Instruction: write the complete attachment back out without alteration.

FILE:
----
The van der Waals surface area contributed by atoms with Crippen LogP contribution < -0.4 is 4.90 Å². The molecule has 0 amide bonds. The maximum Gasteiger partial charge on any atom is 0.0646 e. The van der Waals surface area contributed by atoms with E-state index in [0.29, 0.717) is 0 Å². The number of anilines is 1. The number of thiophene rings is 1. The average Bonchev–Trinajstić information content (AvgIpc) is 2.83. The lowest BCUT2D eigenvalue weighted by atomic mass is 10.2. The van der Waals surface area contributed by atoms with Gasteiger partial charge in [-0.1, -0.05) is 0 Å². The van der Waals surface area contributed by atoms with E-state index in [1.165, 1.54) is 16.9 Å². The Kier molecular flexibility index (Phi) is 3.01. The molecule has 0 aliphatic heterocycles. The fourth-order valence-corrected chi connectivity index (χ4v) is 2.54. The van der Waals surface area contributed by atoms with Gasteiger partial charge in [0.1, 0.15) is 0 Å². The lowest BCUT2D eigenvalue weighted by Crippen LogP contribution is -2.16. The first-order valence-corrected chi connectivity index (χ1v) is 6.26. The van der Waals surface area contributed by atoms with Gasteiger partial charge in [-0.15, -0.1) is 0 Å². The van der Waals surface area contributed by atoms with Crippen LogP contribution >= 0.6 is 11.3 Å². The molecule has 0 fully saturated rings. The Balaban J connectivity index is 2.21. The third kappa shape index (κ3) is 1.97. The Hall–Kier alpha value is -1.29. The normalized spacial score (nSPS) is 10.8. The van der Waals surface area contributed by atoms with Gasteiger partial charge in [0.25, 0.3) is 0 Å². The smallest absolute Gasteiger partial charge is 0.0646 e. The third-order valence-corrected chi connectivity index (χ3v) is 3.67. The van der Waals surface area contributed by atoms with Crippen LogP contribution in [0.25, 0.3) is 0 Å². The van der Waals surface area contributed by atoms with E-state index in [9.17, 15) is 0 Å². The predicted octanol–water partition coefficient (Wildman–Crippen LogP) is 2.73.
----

The van der Waals surface area contributed by atoms with Crippen LogP contribution < -0.4 is 4.90 Å². The molecule has 0 amide bonds. The maximum Gasteiger partial charge on any atom is 0.0646 e. The van der Waals surface area contributed by atoms with E-state index in [0.29, 0.717) is 0 Å². The number of anilines is 1. The number of thiophene rings is 1. The average Bonchev–Trinajstić information content (AvgIpc) is 2.83. The lowest BCUT2D eigenvalue weighted by atomic mass is 10.2. The van der Waals surface area contributed by atoms with Gasteiger partial charge in [-0.1, -0.05) is 0 Å². The van der Waals surface area contributed by atoms with E-state index in [1.165, 1.54) is 16.9 Å². The Kier molecular flexibility index (Phi) is 3.01. The molecule has 0 aliphatic heterocycles. The fourth-order valence-corrected chi connectivity index (χ4v) is 2.54. The van der Waals surface area contributed by atoms with Gasteiger partial charge in [0.1, 0.15) is 0 Å². The lowest BCUT2D eigenvalue weighted by Crippen LogP contribution is -2.16. The first-order valence-corrected chi connectivity index (χ1v) is 6.26. The van der Waals surface area contributed by atoms with Gasteiger partial charge in [-0.15, -0.1) is 0 Å². The van der Waals surface area contributed by atoms with Crippen LogP contribution >= 0.6 is 11.3 Å². The molecule has 0 fully saturated rings. The Balaban J connectivity index is 2.21. The third kappa shape index (κ3) is 1.97. The Hall–Kier alpha value is -1.29. The normalized spacial score (nSPS) is 10.8. The van der Waals surface area contributed by atoms with Gasteiger partial charge in [0.25, 0.3) is 0 Å². The smallest absolute Gasteiger partial charge is 0.0646 e. The third-order valence-corrected chi connectivity index (χ3v) is 3.67. The van der Waals surface area contributed by atoms with Crippen LogP contribution in [0.25, 0.3) is 0 Å². The van der Waals surface area contributed by atoms with E-state index in [9.17, 15) is 0 Å². The predicted octanol–water partition coefficient (Wildman–Crippen LogP) is 2.73.